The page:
The U.S. military will no longer assist the bloody Saudi-led coalition attacking Houthi rebel forces in Yemen, President Joe Biden will announce today, according to Biden’s national security adviser, Jake Sullivan.
“Today, he will announce an end to American support for offensive operations in Yemen,” Sullivan said of Biden during a White House press briefing Thursday.
Sullivan did not provide details but said the ban does not extend to U.S. actions against al-Qaida’s affiliate in the region, AQAP, “which are actions in service of protecting the homeland and America’s interests in the region, and our allies and partners.”
The Biden administration has already frozen sales of certain precision-guided munitions and other weapons to Saudi Arabia and the United Arab Emirates, spearheaded at the end of the Trump administration.
“We have spoken with both senior officials in the UAE and senior officials in Saudi Arabia, we have consulted with them,” Sullivan said. “We are pursuing a policy of no surprises when it comes to these types of actions, so they understand that this is happening, and they understand our reasoning and rationale.”
The official announcement, set to take place when Biden visits the State Department later Thursday, is part of a broader series of actions on national security and foreign policy that will include a reexamination of America’s global force posture to be led by new Defense Secretary Lloyd Austin.
The move is one of the first major defense policy changes to be carried out by Austin. And it represents a move that Biden promised on the campaign trail and State Secretary nominee Antony Blinken had championed during his recent Senate confirmation hearing.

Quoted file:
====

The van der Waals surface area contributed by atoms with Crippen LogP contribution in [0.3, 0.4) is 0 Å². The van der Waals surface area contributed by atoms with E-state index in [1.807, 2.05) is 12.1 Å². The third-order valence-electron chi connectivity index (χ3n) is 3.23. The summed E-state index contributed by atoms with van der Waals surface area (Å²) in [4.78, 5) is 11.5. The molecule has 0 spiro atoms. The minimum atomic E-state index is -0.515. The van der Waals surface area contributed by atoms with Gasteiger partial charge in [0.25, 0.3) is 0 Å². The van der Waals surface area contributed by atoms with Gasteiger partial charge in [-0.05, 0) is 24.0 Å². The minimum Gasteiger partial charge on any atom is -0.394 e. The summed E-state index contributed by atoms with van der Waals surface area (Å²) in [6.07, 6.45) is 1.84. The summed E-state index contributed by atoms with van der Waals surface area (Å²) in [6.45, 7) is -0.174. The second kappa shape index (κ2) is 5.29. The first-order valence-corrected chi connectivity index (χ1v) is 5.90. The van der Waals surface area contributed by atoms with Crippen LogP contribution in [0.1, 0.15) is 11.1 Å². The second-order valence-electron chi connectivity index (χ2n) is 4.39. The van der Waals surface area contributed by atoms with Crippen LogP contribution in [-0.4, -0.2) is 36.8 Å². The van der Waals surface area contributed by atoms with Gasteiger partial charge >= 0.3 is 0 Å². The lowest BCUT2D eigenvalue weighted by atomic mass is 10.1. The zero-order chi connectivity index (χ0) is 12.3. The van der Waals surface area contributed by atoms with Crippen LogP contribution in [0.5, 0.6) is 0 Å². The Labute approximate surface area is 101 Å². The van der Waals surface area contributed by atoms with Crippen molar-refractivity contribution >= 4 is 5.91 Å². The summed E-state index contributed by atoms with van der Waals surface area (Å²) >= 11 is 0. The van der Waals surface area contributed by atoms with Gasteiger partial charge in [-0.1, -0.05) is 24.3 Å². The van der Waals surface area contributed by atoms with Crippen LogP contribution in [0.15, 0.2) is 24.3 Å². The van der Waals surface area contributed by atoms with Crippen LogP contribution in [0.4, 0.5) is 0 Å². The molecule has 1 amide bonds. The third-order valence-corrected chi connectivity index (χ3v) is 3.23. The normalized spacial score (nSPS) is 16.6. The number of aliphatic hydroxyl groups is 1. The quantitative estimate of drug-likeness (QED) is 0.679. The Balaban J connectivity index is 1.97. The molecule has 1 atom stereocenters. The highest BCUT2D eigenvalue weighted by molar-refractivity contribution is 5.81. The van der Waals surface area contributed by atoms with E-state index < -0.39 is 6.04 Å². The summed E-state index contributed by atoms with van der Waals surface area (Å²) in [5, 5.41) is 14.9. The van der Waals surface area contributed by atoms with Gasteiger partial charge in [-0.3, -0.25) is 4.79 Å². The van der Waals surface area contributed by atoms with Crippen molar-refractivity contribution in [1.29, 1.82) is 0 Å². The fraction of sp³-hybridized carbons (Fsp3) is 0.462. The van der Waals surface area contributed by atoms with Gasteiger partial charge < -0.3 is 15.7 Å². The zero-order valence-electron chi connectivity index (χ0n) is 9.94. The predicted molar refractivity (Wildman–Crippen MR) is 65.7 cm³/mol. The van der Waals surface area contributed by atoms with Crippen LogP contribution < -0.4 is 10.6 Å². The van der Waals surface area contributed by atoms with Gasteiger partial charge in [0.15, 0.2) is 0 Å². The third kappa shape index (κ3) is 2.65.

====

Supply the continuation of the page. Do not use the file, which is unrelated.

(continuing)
Until the announcement, the U.S. military had been providing intelligence sharing, logistics support to the Saudi-led effort and arms sales to Saudi Arabia. In 2018, the U.S. stopped providing aerial refueling support to that coalition.
Austin is well-familiar with the situation in Yemen, having led U.S. military efforts in the region at the commander of U.S. Central Command from 2013 to 2016.
Since 2015, the Arab Sunni nations of Saudi Arabia and the United Arab Emirates have led a coalition of states in Yemen against rebel Houthi forces, which are backed by the Shia government of Iran. Aligned with former Yemeni President Ali Abdullah Saleh, the Houthis took over Yemen’s capital, Sanaa, in September 2014.
The armed conflict in Yemen has resulted in the largest humanitarian crisis in the world, according to Human Rights Watch.
Citing the Yemen Data Project, HRW says that during the Saudi-led air war in Yemen, more than 17,500 civilians have been killed and injured since 2015, and a quarter of all civilians killed in air raids were women and children. More than 20 million people in Yemen are experiencing food insecurity; 10 million of them are at risk of famine.
The largest civilian casualty event, according to the Yemen Data Project, was the bombing of a funeral hall in the capital, Sanaa, on Oct. 8, 2016, where 832 civilian casualties were recorded with 137 civilians killed and a further 695 civilians injured. The deadliest bombing for children was an air raid on Dhahyan market in Sa’ada on Aug. 9, 2018, killing 40 children and injuring 56.